Animal 'Olympics' draw serious backlash

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The ongoing animal "Olympics" at Shanghai Wildlife Park has come under fire over criticism from animal protection organizations, which describes the games as "animal abuse."

An elephant named Yanu lit the 'Olympic' flame by stamping a pedal during the 'opening ceremony' on Sunday.[Photo/]

An elephant named Yanu lit the "Olympic" flame by stamping a pedal during the "opening ceremony" on Sunday.[Photo/] 

"The so-called 'animal Olympics' mistreats animals, which is against their natural behavior and hurts their health," said Dr Sun Quanhui with the China office of World Society for the Protection of Animals, an international non-profit animal welfare organization.

The animal "Olympic Games," which opened on Sunday, features more than 40 sports. Hundreds of animals from across the world will participate. It will run until late November.

There will be bear and gorilla "balance beam" competitions, dog and bear "hurdle races," bear "bicycle races," monkey pole climbing, bear and monkey rope-skipping and an elephant "basketball match."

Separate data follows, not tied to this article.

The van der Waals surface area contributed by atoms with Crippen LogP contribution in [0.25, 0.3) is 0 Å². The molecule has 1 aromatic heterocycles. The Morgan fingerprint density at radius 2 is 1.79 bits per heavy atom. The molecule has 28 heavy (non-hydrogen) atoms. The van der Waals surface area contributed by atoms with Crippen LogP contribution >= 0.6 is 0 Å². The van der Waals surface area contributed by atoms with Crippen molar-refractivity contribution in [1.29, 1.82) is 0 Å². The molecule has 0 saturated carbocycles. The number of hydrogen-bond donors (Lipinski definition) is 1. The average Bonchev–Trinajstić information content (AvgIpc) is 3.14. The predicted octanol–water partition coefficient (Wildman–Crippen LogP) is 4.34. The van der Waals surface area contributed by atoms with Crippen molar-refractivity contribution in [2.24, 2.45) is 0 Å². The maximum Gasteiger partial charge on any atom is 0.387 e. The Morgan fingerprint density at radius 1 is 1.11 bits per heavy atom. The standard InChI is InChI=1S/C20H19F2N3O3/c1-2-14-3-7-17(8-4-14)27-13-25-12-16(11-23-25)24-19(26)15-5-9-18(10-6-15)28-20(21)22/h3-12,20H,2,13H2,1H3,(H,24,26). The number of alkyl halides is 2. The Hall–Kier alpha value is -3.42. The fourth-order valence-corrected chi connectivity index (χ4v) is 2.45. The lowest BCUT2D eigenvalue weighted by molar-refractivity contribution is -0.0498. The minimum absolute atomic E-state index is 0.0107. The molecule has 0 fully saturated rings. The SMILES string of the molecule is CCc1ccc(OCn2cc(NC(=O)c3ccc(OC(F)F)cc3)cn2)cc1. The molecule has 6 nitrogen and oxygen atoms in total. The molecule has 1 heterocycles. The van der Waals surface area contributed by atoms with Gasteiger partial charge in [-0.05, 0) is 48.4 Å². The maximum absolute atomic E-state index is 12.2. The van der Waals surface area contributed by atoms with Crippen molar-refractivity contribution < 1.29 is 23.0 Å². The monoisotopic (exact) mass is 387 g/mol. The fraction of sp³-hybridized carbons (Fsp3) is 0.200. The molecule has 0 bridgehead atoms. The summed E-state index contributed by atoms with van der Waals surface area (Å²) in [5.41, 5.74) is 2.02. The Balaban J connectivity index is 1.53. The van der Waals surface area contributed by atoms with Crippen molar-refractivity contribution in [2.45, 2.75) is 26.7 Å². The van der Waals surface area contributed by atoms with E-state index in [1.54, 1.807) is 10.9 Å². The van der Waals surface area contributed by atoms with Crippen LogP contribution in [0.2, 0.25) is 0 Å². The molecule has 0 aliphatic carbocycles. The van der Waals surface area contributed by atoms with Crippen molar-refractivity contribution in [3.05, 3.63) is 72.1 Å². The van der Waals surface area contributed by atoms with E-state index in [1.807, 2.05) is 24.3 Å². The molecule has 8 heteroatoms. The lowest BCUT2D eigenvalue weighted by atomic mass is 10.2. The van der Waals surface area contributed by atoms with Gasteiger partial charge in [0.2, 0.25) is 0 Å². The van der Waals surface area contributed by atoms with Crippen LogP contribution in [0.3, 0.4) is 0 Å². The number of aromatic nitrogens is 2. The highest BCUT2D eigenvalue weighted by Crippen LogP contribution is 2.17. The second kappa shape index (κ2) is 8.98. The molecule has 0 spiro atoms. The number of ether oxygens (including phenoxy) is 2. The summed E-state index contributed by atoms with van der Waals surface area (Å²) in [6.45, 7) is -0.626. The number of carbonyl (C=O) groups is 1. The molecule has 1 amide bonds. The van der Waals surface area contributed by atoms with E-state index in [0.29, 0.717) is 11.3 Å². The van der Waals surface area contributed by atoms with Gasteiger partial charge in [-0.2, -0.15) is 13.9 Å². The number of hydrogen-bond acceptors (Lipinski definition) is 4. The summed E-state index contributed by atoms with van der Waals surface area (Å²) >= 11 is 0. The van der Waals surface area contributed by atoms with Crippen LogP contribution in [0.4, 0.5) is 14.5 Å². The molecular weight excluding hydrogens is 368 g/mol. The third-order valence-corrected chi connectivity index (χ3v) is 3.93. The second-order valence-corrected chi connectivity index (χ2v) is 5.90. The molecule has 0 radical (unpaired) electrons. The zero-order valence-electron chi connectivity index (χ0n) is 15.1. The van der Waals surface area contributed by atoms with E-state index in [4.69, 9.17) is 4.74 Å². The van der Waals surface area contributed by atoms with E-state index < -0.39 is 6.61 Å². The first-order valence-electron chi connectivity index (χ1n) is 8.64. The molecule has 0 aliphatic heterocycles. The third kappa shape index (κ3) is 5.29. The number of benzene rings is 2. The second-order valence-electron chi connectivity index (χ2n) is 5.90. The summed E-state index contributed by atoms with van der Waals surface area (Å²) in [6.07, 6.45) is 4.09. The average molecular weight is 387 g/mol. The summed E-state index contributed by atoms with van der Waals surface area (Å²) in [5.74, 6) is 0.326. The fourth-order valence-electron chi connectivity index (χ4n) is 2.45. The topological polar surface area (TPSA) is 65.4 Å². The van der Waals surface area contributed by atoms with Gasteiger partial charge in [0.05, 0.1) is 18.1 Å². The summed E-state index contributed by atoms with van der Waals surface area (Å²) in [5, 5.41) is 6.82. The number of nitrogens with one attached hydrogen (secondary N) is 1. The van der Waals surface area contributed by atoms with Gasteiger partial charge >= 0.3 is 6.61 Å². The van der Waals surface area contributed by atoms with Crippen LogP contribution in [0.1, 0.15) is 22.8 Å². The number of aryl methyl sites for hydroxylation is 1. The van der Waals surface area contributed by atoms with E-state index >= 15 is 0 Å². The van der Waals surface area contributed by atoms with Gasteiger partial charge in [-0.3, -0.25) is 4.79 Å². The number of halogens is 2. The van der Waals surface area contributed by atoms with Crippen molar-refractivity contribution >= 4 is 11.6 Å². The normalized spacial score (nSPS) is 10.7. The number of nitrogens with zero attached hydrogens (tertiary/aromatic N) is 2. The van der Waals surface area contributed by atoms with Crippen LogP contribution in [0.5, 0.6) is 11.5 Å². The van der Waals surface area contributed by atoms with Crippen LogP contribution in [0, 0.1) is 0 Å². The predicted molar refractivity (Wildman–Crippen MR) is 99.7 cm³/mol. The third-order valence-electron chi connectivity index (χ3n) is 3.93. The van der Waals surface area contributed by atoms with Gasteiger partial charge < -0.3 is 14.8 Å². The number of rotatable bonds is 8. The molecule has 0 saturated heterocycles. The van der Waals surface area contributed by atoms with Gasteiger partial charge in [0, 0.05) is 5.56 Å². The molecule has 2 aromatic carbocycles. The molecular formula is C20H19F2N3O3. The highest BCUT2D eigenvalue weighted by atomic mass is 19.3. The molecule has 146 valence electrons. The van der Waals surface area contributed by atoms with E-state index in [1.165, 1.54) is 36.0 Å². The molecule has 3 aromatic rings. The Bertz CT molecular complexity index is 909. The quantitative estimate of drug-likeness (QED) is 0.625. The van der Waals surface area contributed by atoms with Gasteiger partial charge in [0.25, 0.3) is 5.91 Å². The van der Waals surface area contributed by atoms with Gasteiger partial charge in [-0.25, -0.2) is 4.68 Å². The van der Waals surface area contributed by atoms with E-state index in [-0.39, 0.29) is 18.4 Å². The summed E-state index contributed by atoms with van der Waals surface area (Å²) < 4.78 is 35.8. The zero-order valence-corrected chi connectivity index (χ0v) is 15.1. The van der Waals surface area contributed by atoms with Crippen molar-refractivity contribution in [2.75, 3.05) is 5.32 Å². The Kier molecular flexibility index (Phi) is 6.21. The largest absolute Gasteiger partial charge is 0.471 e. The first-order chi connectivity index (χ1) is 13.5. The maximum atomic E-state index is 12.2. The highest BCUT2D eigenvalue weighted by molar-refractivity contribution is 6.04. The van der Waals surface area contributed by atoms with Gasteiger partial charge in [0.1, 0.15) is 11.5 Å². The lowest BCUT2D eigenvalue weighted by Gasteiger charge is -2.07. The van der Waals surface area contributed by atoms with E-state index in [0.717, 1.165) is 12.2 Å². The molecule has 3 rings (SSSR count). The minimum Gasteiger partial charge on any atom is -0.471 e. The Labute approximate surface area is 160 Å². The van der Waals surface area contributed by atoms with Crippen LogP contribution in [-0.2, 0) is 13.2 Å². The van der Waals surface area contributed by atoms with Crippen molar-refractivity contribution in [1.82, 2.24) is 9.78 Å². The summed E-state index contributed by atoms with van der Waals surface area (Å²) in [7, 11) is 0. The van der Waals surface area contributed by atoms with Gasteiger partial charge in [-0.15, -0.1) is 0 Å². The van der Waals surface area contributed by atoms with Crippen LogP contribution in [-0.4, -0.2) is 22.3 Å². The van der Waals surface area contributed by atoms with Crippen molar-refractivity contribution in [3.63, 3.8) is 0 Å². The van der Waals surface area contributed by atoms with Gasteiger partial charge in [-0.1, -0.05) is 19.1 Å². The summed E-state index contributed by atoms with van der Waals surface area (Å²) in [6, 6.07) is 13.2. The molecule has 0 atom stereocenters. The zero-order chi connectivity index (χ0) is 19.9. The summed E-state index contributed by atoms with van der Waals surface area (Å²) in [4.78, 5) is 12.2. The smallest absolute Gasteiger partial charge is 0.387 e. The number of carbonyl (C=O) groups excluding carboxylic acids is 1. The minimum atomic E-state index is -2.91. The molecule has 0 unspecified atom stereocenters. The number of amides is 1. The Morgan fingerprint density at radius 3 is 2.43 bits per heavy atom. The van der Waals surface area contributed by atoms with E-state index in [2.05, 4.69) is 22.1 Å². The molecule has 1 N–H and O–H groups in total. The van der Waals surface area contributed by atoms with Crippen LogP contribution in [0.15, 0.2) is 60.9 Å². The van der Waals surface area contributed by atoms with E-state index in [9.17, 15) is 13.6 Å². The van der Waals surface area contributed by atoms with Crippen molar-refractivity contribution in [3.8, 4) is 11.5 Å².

An elephant named Yanu lit the "Olympic" flame by stamping a pedal during the "opening ceremony" on Sunday.

Sun said such activities usually involve punitive measures during training such as withholding food, and many animals die or suffer from injuries due to training, which can last up to a year.

"They want to attract an audience and amuse people, but it shows a lot of disrespect for creatures," Sun said, suggesting parents not bring kids to watch the games.

While some people enjoy the games, others say it's cruel.

"How poor these animals are!" said a netizen on microblog.

The park insisted they do not harm the animals.

"It is healthy sport as animals participate in the games based on their nature, like a cheetah race as they are known for their fast speed, and we use food as a reward," said Ni Li, a park press official.

A State Forestry Administration regulation makes it illegal as of last year to use animals in performances in zoos. But it does not stop other animal-related activities.

Sun said the regulation only targets zoos under the management of the administration.

In terms of animal protection, there is still a legal vacuum in China, Sun said.

Yan Jingjing, a senior official with Shanghai Wildlife Conservation Station, was unavailable for comment. The station is responsible for protecting wildlife.

In 2006, the wildlife park also held an animal games.

The event was suspended for several years after protests, including from abroad. It held a similar event last year.

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